3-luke-bellLuke is a guy I discovered a while ago, and later found out, as coincidence would have it, that he is a friend of Jack Grelle’s. His self-titled album released this year includes some of the songs that featured on his previous effort ‘”Don’t Mind If I Do”, presumably to ensure they reached a wider audience. Luke has one of the most engaging and natural sounds of all the new breed of country traditionalists. I was due to meet up with Luke in Nashville last year but he was too busy opening for Willie Nelson. If there is any justice he’ll be kept busy like that for a good while.

4-mo-pitneyMo Pitney  – “Behind This Guitar”

It’s not often the current young darlings of the modern Grand Ole Opry would make it onto any positive list of mine, but Mo Pitney is an exception. A young, skinny -as-a-rake lad in his early twenties, Mo is unquestionably the heir apparent to Randy Travis, Alan Jackson and every other neo-traditionalist that was left in the dust by pop music. His voice and the songs he’s put together with other excellent writers demand attention. His first album has been a long time coming but was worth the wait.

5-robbie-fulksRobbie Fulks“Upland Stories”

Robbie Fulks’ last album, “Gone Away Backward”, was one that grew on me and became one of my favourites. In fact, a lot of Robbie Fulks’ albums are my favourite albums. 2005’s “Georgia Hard” is a case in point. With “Upland Stories” Robbie revisited the sparse arrangements of “Gone Away Backward” and mixed it with his always exceptional songwriting. It was recently announced that this album has been nominated for two Grammy Awards, a better-late-than-never slice of recognition that will hopefully bring a new audience to this songwriter’s songwriter.

Ags is way too polite to mention this, but his second album “Nothin’ Unexpected” will be out on February 3rd on At The Helm Records.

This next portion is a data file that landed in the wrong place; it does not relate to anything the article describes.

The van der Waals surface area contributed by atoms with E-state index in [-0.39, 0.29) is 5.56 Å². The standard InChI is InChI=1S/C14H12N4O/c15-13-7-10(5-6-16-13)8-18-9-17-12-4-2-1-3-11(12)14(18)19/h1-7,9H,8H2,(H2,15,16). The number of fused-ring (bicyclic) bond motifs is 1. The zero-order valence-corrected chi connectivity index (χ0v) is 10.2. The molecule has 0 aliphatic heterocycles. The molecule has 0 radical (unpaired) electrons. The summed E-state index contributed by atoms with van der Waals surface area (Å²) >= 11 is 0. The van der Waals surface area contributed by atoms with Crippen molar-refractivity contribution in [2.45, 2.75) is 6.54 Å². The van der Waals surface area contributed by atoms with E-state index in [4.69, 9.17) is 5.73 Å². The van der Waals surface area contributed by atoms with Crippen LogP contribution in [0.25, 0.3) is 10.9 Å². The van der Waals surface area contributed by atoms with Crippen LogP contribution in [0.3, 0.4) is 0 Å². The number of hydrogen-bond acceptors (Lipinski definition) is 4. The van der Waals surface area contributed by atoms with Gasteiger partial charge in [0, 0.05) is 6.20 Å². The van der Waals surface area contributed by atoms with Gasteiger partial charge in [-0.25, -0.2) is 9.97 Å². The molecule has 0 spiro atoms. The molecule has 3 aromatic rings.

Photo by Glenn Campbell

Photo by Glenn Campbell

Intimate doesn’t really do justice to the experience of a sold-out gig downstairs at Green Note; it’s way beyond cosy with an audience of twenty-five. In an ideal world Sam Lewis would be playing a bigger room, but sometimes you have to work with what you have. Fortunately, everyone in the audience has come particularly to see Sam tonight, so we can just relax into a great live experience. On Sam’s latest album, “Waiting on You”, he’s backed by the cream of Nashville’s studio musicians, but this is a solo acoustic gig, and the songs and voice stand or fall on merit alone. I’m not going for the suspense thing here, I’ll tell you straight; this man has a phenomenal voice and his songs are multi-faceted gems.

Sam’s voice and songwriting fall into an intersection between soul, blues and country that doesn’t see too many visitors, but that isn’t the only thing to make him stand out. His laid-back stoner stage persona creates an immediate bond with the small audience before he’s even sung or played a note and generates a rapport that strengthens as the gig goes on.

Maybe it’s a reference to the heat in the venue (it’s a bit like having thirty people in your living room) but the opening song is an interesting one; it’s John Prine’s “Mexican Home”. Once the tuning issues caused by the heat are out of the way, Sam enchants the audience with two sets that include songs from “Waiting on You”, including “Things Will Never be the Same” (written in the UK last year, apparently), “Little Time”, “Virginia Avenue”, “3/4 Time”, “Reinventing the Blues”, “Waiting on You”, a superb “Never Again” and a mix of covers and earlier material.

Sam’s digressions between songs have a tendency towards the surreal and work perfectly to dissolve any barriers there may be between performer and audience; on the surface it looks shambolic, but it’s a hugely effective approach. Towards the end of his first set he talks about the impact that Fred Eaglesmith has had on his writing, playing the wonderful “Bluesday Night” from his debut album as an example of Fred’s influence, which he follows with the heart-rending “The Rocket” from Fred’s 2003 album “Balin”; it’s one of many perfect moments during the set.

After the encore of “The Cross I Wear”, it’s all over and Sam Lewis found some new fans, including a group celebrating a birthday; that’s the kind of birthday party I would go to every time. It’s too late to see Sam Lewis on this tour, but watch out for him next year. Meanwhile I think you ought to have a listen to “Sam Lewis”, “Waiting on You” or both to start the weekend.